World views

From How Emotions Are Made
Jump to: navigation, search

Chapter 13 endnote 10 & 12, from How Emotions are Made: The Secret Life of the Brain by Lisa Feldman Barrett.
Some context is:

[note 10] The human brain is structured to learn many different concepts and to invent many social realities, depending on the contingencies it is exposed to. This variability is not infinite or arbitrary; it is constrained by the brain’s need for efficiency and speed, by the outside world, and by the human dilemma of getting along versus getting ahead. Your culture handed you one particular system of concepts, values, and practices to address that dilemma.


[note 12] The two views of human nature you’ve seen in this book, from the classical view and construction, have been duking it out for several thousand years. [...] Many other world views exist.

In How Emotions are Made, I have isolated one extremely popular worldview and showed how it is deeply flawed as a scientific theory. There are two dimensions that make up a world view:

  1. How much do you see humans as part of a group (solidarity is important) vs. as individuals (competition is important);
  2. Hierarchical (people are stratified by their worth) vs. egalitarian (everyone is worthwhile).

These dimensions[1] are based on anthropologist Mary Douglas's and political scientist Aaron Wildavsky’s (1982) cultural theory of risk, which describes how people form a worldview in defense of their personal and cultural identity.[2] The stereotype of the classical view is “fatalism” (individualistic and hierarchy-oriented), and the stereotype of construction is “egalitarianism” (high on solidarity and egalitarianism). These views are parallel to the psychologist Steven Pinker’s (2002) “tragic vision” and "utopian vision" of human nature.[3]

The views of very few writers fit nicely into one or the other stereotype. An instructive example is that of 17th-century German mathematician and philosopher Gottfried Leibniz. Leibniz created the theory of combinatorics in math (combining a finite set of objects into larger wholes), as well as a "Legoland" version of the mind, where simple thoughts could combine to make all possible human thought, including more complex thoughts and ideas.These ideas can be thought of as an early version of constructionism, called associationism (Liebniz was a contemporary and great admirer of John Locke’s). But Liebniz was a rationalist and believed in innate constraints on what could be learned from experience. In fact, his ideas sound like some modern day classical views. For example, consider this passage from Pinker (2002):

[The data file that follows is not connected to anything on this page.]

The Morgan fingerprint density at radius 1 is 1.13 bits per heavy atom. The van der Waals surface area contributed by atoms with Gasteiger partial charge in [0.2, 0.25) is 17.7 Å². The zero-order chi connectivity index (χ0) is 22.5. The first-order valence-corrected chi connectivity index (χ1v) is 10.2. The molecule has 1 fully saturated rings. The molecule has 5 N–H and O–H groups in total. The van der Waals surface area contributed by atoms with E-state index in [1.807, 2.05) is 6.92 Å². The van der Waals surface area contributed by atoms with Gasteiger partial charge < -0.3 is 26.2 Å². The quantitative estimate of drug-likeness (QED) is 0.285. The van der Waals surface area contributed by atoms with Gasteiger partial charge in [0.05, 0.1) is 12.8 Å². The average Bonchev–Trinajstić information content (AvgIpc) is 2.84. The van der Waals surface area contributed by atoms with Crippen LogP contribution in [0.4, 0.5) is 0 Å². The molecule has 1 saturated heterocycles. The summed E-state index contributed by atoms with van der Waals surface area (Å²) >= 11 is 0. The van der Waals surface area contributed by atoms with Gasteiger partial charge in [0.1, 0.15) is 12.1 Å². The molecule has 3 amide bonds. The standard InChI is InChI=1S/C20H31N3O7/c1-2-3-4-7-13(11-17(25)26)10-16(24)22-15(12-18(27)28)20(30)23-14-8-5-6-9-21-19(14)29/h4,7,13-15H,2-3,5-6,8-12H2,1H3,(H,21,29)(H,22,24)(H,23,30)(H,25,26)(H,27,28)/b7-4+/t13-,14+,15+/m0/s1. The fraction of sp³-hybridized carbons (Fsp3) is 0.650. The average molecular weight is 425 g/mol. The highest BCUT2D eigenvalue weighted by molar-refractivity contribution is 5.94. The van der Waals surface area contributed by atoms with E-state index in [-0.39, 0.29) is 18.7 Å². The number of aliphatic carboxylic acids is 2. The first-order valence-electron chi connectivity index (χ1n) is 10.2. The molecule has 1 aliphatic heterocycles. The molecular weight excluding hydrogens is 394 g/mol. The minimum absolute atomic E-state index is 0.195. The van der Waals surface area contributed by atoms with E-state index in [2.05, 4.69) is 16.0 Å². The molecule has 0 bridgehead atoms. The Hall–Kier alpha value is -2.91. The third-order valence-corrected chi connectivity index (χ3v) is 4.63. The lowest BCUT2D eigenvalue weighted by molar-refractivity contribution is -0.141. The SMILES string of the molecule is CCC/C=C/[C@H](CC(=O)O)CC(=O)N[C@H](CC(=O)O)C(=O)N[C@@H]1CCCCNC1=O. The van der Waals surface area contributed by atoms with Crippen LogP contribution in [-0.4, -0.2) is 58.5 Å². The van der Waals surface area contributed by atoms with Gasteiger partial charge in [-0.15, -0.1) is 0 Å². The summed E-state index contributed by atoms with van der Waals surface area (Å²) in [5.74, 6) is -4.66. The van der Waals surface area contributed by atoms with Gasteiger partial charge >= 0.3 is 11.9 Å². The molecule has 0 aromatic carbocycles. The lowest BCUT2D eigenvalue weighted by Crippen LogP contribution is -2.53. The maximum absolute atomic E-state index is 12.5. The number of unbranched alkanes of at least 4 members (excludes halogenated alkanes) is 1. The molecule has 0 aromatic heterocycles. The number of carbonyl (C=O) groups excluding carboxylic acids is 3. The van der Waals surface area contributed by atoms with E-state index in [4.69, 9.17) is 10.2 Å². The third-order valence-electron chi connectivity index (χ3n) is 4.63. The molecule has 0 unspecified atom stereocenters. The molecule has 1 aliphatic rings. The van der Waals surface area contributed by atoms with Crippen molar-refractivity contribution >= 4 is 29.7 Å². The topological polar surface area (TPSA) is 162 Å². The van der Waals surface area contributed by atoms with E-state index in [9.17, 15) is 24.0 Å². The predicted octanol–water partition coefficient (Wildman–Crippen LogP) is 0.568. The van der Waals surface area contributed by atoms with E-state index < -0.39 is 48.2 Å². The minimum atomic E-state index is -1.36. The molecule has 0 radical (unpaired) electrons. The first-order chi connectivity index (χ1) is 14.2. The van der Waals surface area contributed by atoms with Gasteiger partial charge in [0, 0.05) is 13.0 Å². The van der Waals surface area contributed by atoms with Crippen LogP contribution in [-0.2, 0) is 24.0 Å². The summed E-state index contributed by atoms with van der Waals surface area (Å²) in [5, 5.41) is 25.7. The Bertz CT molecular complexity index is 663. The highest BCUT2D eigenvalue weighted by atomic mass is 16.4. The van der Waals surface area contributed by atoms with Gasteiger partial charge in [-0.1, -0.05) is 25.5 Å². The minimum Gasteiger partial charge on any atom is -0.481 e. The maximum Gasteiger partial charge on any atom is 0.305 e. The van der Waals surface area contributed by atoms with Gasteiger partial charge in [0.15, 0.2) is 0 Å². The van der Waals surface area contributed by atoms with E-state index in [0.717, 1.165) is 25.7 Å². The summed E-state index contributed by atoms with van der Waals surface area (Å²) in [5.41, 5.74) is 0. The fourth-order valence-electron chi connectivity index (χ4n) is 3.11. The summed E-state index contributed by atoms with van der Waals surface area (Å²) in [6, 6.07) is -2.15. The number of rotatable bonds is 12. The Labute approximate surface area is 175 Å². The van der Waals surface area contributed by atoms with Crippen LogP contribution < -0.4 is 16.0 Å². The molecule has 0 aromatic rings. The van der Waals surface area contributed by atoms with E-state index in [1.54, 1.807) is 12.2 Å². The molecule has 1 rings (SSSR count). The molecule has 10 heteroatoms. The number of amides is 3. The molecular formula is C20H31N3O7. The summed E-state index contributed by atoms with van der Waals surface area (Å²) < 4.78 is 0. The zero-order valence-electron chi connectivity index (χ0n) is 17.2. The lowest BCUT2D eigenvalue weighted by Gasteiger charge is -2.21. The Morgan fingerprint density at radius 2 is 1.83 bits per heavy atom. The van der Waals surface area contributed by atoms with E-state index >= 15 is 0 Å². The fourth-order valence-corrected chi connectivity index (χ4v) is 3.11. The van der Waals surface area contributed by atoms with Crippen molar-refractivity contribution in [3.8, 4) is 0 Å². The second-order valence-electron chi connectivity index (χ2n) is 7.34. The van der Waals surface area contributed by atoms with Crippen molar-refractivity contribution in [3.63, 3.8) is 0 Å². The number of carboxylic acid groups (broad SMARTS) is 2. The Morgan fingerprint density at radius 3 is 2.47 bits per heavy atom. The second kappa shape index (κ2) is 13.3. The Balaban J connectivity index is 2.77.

“The mind is modular, with many parts cooperating to generate a train of thought or an organized action. It has distinct information-processing systems for filtering out distractions, learning skills, controlling the body, remembering facts, holding information temporarily, and storing and executing rules. Cutting across these data-processing systems are mental essences … dedicated to different kinds of content, such as language, number, space, tools, and living things...." [Some cognitive scientists] suspect that the content-based modules are differentiated largely by genes; [others] suspect they begin as small innate biases in attention and then coagulate out of statistical patterns in the sensory input. [Both] agree that the brain is not a uniform meatloaf.” [4]

Liebnitz later wrote that animals lacked the rational bits and pieces of a human mind, and so their minds, such as they are, are completely determined by learning. So, Liebnitz was an empiricist when it came to animal minds but a rationalist when it came to a human mind.


Notes on the Notes

  1. Kahan, Dan M. 2012. "Cultural cognition as a conception of the cultural theory of risk." In Handbook of Risk Theory: Epistemology, Decision Theory, Ethics, and Social Implications of Risk, edited by Sabine Roeser, Rafaela Hillerbrand, Per Sandin, and Martin Peterson, 725-759. Springer.
  2. Douglas, Mary, and Aaron Wildavsky. 1982. Risk and Culture: An Essay on the Selection of Technical and Environmental Dangers. Berkeley: University of California Press.
  3. Pinker, Steven. 2002. The Blank Slate: The Modern Denial of Human Nature. New York: Penguin.
  4. Pinker, Steven. 2002. The Blank Slate: The Modern Denial of Human Nature. New York: Penguin, p. 40.